A diverse people group, the Yao have spread themselves out across southern China and Southeast Asia and developed distinct and fascinating customs.
Though the name Yao has come to identify over two million people in China, it is not the name of an ethnic minority. The original character for Yao was a pejorative term roughly translating to ‘jackal’ and was used by the Chinese government to describe the southern hill tribes of the Mien ethnicity. 20th-century language reforms changed the leftmost radical of the character, producing a much nicer translation: ‘precious jade’.
The Yao are said to have over 2000 years of history, dating back to the Qin dynasty. At that time, they lived in what is now the Hunan province and subsisted from hunting. During and after the Miao Rebellions of the Ming dynasty, however, the Yao were forced to retreat to the mountainous areas of southern China, where most of them remain to this day. There, they began farming, primarily cultivating rice. Some also practiced slash and burn agriculture, and others remained the hunters they once were. During the chaotic Republic of China, many feudal warlords targeted the Yao for conflict, leading to the flight of an estimated 20,000 to Laos, Thailand, Vietnam, and even the USA.
Though many Yao are now spread throughout Southeast Asia, they consider China their homeland. They believe themselves to have the same ancestors as China’s Han majority, and therefore see themselves as superior to other hill tribes. The majority of China’s Yao are found in the Guangxi, Guangdong, Guizhou, and Hunan provinces. Because many Yao continue to subsist from farming, they tend to live in small village clusters, often on the slopes of mountains in wood frame bamboo houses.
As noted, Yao is only an ethnic group in name. In reality, the term refers to several distinct groups with the same origins. But because of their history of migration and clustering, each Yao group has developed a unique culture with its own traditions and style of dress.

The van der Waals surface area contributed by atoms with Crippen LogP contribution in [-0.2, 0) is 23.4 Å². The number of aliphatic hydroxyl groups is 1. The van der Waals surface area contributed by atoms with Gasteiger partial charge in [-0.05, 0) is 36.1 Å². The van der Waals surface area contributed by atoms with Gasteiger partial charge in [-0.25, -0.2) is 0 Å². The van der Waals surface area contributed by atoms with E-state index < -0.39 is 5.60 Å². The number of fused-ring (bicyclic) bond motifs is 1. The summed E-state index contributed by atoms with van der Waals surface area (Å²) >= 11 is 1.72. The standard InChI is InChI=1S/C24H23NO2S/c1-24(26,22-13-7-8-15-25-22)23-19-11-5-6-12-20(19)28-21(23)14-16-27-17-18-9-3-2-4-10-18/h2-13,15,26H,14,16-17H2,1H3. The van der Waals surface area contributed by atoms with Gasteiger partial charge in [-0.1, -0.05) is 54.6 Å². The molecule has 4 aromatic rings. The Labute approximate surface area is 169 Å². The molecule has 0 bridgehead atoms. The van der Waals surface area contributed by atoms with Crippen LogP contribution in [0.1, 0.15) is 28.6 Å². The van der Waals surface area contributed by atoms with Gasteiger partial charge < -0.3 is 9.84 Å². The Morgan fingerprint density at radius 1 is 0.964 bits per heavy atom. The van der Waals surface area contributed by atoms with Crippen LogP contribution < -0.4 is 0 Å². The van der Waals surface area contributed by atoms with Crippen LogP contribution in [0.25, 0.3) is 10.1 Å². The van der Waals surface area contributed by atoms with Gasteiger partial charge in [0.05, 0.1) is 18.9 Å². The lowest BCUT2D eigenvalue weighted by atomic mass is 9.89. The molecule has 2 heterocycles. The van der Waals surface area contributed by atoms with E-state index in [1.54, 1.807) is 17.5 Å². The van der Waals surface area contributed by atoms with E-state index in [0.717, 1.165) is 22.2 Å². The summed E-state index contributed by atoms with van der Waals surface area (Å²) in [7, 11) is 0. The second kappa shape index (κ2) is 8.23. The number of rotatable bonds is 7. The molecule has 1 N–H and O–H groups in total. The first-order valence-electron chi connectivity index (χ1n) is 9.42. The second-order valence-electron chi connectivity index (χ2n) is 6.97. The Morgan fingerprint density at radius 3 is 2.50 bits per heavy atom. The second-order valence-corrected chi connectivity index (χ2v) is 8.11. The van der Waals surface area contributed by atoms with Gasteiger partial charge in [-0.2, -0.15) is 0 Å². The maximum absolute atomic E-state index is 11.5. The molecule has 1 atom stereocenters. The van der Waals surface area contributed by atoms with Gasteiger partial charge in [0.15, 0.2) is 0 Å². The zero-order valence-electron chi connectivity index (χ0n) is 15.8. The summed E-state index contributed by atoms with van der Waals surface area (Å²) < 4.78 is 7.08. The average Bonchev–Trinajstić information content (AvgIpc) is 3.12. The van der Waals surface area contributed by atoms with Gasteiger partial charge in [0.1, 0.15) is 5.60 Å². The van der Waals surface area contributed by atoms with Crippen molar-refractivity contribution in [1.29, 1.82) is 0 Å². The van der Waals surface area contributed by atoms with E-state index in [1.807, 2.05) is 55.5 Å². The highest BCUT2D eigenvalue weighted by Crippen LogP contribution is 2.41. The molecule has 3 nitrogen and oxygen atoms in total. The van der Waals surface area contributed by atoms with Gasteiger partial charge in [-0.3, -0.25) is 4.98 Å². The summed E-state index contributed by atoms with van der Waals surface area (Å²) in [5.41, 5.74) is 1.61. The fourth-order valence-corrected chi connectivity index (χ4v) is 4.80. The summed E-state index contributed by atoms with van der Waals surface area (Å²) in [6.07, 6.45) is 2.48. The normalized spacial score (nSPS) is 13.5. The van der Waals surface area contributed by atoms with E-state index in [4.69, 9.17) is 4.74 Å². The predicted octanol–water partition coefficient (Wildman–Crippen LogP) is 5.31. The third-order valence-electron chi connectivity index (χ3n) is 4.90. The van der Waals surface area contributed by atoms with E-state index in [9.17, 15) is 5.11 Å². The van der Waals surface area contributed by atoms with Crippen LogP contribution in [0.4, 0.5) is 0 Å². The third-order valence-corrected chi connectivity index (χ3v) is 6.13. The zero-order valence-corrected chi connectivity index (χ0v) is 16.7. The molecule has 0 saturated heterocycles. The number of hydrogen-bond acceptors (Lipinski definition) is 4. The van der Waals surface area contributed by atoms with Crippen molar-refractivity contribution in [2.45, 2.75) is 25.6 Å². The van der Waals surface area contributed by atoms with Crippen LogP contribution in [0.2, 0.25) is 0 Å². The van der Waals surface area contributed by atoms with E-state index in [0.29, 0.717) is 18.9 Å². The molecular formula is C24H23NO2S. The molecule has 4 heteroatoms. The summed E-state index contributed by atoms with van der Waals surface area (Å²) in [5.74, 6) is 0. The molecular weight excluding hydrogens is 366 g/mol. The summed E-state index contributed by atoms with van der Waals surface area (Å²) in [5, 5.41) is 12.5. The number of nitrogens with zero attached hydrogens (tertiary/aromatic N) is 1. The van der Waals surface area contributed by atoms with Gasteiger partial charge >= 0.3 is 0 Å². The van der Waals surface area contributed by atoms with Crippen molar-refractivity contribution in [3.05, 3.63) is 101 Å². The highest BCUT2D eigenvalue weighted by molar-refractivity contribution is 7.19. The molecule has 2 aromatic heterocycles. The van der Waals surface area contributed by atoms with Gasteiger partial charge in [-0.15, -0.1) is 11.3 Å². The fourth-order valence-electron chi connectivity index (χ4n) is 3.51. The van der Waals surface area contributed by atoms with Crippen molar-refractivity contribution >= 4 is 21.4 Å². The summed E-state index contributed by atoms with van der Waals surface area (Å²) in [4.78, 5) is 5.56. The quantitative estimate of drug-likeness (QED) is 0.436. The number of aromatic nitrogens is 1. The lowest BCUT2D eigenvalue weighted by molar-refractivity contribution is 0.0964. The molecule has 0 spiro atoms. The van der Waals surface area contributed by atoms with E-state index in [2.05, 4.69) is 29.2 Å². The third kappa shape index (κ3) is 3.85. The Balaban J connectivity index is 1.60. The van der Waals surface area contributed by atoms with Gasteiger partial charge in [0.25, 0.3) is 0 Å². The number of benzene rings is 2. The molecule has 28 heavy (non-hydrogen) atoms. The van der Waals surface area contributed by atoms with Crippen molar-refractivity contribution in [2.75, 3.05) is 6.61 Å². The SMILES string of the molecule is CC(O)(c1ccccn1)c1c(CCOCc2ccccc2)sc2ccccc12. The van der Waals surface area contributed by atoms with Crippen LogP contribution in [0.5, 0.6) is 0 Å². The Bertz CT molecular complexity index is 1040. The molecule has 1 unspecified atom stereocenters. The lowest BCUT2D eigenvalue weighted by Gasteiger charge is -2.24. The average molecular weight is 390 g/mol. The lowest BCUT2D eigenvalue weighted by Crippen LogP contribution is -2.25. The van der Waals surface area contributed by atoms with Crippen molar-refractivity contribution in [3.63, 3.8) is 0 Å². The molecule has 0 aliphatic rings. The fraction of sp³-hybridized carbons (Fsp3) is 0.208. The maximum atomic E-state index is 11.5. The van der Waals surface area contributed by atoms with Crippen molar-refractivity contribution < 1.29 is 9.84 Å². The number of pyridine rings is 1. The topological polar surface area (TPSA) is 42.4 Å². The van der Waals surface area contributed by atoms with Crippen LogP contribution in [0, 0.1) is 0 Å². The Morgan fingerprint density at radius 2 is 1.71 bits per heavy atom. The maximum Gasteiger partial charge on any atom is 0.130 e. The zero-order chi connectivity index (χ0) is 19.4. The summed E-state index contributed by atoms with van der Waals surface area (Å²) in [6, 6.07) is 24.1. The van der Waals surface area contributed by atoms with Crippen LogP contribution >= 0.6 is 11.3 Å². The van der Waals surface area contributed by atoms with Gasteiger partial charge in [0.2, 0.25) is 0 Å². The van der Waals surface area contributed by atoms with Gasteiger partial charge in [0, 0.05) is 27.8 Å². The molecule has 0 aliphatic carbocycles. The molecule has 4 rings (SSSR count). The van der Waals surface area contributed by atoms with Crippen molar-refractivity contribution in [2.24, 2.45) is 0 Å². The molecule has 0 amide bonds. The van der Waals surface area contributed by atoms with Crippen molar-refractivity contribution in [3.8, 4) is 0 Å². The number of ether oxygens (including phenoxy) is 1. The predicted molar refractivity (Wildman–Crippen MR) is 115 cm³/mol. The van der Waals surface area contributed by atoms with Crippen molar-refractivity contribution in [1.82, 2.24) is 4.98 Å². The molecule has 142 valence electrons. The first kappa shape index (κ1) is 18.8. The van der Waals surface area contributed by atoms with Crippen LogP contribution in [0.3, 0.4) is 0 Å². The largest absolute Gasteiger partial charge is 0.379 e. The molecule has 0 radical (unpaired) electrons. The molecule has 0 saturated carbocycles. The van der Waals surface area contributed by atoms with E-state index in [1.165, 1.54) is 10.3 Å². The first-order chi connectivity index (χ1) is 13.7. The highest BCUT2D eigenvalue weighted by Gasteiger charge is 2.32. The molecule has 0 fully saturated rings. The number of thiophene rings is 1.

Of all Yao, however, 70 percent speak the same language, namely Iu Mien, a Hmong-Mien language, which – similar to Mandarin – is tonal and monosyllabic. Most Chinese Yao also speak Mandarin, China’s national and compulsory language.
One Yao group that attracts significant attention outside of its own community is the Red Yao, who live in the Guangxi Zhuang Autonomous Region in the mountain slopes leading up to the famous Longji Rice Terraces. It is not only their position in a tourist-friendly locale that makes this group the poster children of the diverse Yao, but more importantly the eye-catching hairstyle of the Red Yao women.
The Red Yao women only cut their hair once in their life: at age 16 in a coming-of-age ritual. Thus, those above a certain age carry long, black hair reaching well below the waist, which must be constantly cared for so that its strength and color don’t weaken. Fermented rice water is the preferred method of treatment. A woman’s hair tells a lot about her in this village. If her hair is covered by a black scarf, for instance, it means she is unmarried. If she is married but has no children, the woman’s hair is worn uncovered in two braids, and a married woman with children ties her hair around her head like a turban with a large bun just above the forehead.